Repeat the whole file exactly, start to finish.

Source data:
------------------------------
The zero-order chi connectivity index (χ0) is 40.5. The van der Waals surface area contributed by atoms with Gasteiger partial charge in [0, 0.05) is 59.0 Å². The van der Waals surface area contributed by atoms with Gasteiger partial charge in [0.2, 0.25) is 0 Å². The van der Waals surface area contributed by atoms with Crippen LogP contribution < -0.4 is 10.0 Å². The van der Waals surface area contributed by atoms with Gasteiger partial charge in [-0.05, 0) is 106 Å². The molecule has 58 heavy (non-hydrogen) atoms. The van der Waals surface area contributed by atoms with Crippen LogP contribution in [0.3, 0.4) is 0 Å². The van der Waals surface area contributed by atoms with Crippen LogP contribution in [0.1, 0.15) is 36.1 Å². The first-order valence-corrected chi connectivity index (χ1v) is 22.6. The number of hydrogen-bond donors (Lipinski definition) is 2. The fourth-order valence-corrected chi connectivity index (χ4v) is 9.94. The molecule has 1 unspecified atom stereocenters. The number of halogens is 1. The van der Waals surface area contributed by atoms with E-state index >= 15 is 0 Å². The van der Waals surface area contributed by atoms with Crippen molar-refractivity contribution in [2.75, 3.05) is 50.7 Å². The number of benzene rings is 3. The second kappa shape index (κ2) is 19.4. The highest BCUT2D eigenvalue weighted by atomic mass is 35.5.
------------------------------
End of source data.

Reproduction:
The zero-order chi connectivity index (χ0) is 40.5. The van der Waals surface area contributed by atoms with Gasteiger partial charge in [0, 0.05) is 59.0 Å². The van der Waals surface area contributed by atoms with Gasteiger partial charge in [0.2, 0.25) is 0 Å². The van der Waals surface area contributed by atoms with Crippen LogP contribution < -0.4 is 10.0 Å². The van der Waals surface area contributed by atoms with Gasteiger partial charge in [-0.05, 0) is 106 Å². The molecule has 58 heavy (non-hydrogen) atoms. The van der Waals surface area contributed by atoms with Crippen LogP contribution in [0.3, 0.4) is 0 Å². The van der Waals surface area contributed by atoms with Crippen LogP contribution in [0.1, 0.15) is 36.1 Å². The first-order valence-corrected chi connectivity index (χ1v) is 22.6. The number of hydrogen-bond donors (Lipinski definition) is 2. The fourth-order valence-corrected chi connectivity index (χ4v) is 9.94. The molecule has 1 unspecified atom stereocenters. The number of halogens is 1. The van der Waals surface area contributed by atoms with E-state index >= 15 is 0 Å². The van der Waals surface area contributed by atoms with Crippen molar-refractivity contribution in [2.75, 3.05) is 50.7 Å². The number of benzene rings is 3. The second kappa shape index (κ2) is 19.4. The highest BCUT2D eigenvalue weighted by atomic mass is 35.5.